Glacial-interglacial changes in atmospheric CO2 concentration are thought to be linked to shifts in iron-rich dust inputs to the Southern Ocean (SO). During the last glaciation, it is believed that glacial physical weathering substantially increased dust-borne Fe and that its deposition fertilized SO phytoplankton, thus increasing CO2 fixation and decreasing its atmospheric concentration. Shoenfelt et al. [8], demonstrate that Fe fertilization is not only dependent on total amounts of Fe captured by the ocean but also on the bioavailability of such Fe, which is higher in its reduced Fe(II) form than in the oxidized Fe(III) form. These authors use X-ray absorption spectroscopy (XAS) to study Fe speciation in SO sediments from the last glacial and the current interglacial. They find that although total Fe flux increased by a factor of 3–5 during the last glaciation, the highly bioavailable Fe(II) flux was 15–20 times higher. The authors conclude that glacial weathering increases the amount of dust-borne Fe(II) available for phytoplankton growth due to positive feedback between glacial activity and low temperatures.

8. Biomass Burning and Climate

Biomass burning is known to affect atmospheric chemistry and climate by releasing reactive aerosols and greenhouse gases. However, the magnitude and timing of changes in global biomass burning over the last millennium are controversial, which has prevented a comparison between preindustrial and present levels and, hence, an estimation of the contribution of this burning process to anthropogenic climate change. Approximately two-thirds of ethane emissions are due to fossil fuel burning and the remainder derives from biomass burning and seep outgassing. Nicewonger et al. [9] use the ethane trapped in Greenland and Antarctica ice cores as a proxy for biomass burning changes from 1000 CE to the present. Maximum levels of biomass burning (significantly higher than today) were recorded during the Medieval Period (1000–1500 CE) and minimum values occurred during the Little Ice Age (1600–1800 CE), when ethane emissions due to biomass burning decreased by 30–45%. According to the authors, this supports the idea that biomass burning was sensitive to climate during the preindustrial era. The potential effects of anthropogenic deforestation during the industrial era could not be resolved. The authors conclude that feedback between biomass burning and climate could compromise the achievement of societal climate goals for the present century.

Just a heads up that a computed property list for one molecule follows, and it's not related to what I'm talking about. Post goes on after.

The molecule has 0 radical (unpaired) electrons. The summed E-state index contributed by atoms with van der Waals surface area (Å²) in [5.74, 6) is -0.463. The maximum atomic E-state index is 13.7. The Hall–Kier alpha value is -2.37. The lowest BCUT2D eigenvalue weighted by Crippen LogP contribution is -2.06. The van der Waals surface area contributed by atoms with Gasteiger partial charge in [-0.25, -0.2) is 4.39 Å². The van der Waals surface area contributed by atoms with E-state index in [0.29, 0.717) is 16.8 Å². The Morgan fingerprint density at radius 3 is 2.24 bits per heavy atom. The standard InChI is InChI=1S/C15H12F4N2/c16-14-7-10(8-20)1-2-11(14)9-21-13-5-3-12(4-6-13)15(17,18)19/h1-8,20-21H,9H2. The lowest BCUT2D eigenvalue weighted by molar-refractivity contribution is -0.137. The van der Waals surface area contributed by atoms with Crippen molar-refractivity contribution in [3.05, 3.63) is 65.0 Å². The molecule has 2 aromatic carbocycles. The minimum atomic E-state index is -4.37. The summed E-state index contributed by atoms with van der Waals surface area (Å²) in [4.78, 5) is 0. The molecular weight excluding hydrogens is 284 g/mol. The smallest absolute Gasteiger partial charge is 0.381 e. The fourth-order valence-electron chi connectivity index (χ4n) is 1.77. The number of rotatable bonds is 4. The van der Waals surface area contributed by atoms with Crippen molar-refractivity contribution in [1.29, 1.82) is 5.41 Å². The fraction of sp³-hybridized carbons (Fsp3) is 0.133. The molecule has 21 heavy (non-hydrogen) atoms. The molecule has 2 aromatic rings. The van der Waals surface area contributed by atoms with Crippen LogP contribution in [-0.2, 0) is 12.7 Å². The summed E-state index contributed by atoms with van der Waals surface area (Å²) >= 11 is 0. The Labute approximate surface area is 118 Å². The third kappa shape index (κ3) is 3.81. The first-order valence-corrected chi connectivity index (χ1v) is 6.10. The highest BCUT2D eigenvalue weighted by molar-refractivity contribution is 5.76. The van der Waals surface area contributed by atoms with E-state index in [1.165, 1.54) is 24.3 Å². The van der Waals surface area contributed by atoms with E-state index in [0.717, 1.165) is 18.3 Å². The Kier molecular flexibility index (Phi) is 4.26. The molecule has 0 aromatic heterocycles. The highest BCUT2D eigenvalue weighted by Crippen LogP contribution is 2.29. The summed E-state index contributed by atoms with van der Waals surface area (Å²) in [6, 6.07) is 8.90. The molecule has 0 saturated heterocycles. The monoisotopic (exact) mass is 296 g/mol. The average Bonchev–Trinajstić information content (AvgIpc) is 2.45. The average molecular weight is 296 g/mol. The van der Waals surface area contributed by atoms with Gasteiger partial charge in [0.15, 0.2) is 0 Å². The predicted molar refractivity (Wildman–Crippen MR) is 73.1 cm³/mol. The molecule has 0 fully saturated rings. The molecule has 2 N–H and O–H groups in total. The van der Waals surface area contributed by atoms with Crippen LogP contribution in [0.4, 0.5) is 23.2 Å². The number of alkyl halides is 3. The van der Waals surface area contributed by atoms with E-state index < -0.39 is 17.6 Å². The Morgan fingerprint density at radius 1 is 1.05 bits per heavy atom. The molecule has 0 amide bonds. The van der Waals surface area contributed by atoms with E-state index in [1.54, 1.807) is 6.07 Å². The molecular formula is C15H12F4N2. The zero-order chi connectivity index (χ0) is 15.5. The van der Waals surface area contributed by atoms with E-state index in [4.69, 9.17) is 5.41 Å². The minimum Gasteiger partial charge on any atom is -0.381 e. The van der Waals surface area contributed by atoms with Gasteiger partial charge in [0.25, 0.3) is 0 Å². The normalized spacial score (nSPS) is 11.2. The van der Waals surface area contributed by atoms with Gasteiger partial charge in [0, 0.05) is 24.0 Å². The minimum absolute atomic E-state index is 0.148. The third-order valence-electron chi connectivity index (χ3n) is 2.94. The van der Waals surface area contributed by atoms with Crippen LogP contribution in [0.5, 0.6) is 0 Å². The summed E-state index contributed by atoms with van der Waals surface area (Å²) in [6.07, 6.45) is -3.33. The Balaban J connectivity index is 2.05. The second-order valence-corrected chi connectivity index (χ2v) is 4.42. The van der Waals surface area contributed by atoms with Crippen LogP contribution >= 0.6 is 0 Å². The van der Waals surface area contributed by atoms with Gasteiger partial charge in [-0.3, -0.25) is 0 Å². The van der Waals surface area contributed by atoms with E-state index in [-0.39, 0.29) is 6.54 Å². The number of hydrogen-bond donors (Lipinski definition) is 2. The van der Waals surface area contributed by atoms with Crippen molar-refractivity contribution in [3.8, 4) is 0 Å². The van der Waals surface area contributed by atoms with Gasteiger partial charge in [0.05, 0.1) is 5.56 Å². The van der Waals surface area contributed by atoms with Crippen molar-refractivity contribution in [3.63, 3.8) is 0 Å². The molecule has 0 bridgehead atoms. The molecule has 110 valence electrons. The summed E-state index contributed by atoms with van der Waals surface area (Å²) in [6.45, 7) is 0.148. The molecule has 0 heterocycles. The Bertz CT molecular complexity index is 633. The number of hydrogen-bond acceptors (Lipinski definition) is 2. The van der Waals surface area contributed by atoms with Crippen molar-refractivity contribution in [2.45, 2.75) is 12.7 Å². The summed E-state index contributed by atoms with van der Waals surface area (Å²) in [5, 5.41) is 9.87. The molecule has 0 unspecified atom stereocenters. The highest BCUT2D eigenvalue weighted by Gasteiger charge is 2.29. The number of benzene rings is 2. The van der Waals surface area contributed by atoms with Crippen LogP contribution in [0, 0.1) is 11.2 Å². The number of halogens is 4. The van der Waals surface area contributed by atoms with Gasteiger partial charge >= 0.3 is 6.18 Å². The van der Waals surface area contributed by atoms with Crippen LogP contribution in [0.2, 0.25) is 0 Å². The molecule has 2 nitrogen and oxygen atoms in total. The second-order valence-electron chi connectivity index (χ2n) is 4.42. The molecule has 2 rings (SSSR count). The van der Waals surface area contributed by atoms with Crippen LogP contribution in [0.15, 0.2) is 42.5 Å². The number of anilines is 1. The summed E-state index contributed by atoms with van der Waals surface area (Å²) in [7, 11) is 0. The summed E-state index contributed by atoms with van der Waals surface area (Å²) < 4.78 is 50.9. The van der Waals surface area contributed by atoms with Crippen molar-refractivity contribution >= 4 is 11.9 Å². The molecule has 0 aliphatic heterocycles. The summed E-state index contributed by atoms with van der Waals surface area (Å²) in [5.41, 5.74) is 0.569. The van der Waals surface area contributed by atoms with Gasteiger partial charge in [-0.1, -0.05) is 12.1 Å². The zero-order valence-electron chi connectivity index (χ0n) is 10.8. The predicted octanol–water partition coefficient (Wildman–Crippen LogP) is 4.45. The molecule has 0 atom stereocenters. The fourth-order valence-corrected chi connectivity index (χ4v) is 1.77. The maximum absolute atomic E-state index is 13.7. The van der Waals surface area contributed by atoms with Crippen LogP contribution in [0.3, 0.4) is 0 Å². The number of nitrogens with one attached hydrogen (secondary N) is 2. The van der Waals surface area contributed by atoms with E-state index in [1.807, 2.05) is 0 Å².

9. Other Relevant Papers

For further relevant readings, see Freeman et al. [10], González-Guarda et al. [11], Marshall et al. [12], Hu et al. [13], Tan et al. [14], Trinkaus [15], Tushingham et al. [16], Pickering et al. [17], Beier et al. [18], Gebregiorgis et al. [19], Tzedakis et al. [20], McKillop and Aoyama [21], Hoogakker et al. [22], Park et al. [23], Magill et al. [24], Moreno-Mayar et al. [25], Lamnidis et al. [26], Jeong et al. [27], Zhang et al. [28], McGee et al. [29], Buizert et al. [30], Manning et al. [31], and Wang et al. [32].

Funding

This research received no external funding.

Conflicts of Interest

The author declares no conflict of interest.

References